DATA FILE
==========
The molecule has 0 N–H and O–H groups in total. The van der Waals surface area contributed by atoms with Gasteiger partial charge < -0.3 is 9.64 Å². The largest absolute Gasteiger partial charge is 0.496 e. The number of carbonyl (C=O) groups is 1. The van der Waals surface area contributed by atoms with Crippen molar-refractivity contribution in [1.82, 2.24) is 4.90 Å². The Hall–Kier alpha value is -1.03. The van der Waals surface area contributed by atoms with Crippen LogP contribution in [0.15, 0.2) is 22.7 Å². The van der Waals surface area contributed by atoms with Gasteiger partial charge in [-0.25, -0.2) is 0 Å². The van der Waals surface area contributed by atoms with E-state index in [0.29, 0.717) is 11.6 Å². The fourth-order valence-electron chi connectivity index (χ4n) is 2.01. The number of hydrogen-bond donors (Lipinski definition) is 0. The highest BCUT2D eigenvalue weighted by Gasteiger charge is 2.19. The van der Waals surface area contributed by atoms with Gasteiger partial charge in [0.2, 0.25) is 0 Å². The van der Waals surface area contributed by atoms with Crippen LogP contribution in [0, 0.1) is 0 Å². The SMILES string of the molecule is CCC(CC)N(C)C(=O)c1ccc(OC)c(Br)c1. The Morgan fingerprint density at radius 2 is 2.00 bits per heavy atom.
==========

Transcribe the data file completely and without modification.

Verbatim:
The molecule has 0 N–H and O–H groups in total. The van der Waals surface area contributed by atoms with Gasteiger partial charge < -0.3 is 9.64 Å². The largest absolute Gasteiger partial charge is 0.496 e. The number of carbonyl (C=O) groups is 1. The van der Waals surface area contributed by atoms with Crippen molar-refractivity contribution in [1.82, 2.24) is 4.90 Å². The Hall–Kier alpha value is -1.03. The van der Waals surface area contributed by atoms with Crippen LogP contribution in [0.15, 0.2) is 22.7 Å². The van der Waals surface area contributed by atoms with Gasteiger partial charge in [-0.25, -0.2) is 0 Å². The van der Waals surface area contributed by atoms with E-state index in [0.29, 0.717) is 11.6 Å². The fourth-order valence-electron chi connectivity index (χ4n) is 2.01. The number of hydrogen-bond donors (Lipinski definition) is 0. The highest BCUT2D eigenvalue weighted by Gasteiger charge is 2.19. The van der Waals surface area contributed by atoms with Gasteiger partial charge in [0.2, 0.25) is 0 Å². The van der Waals surface area contributed by atoms with Crippen LogP contribution in [0, 0.1) is 0 Å². The SMILES string of the molecule is CCC(CC)N(C)C(=O)c1ccc(OC)c(Br)c1. The Morgan fingerprint density at radius 2 is 2.00 bits per heavy atom.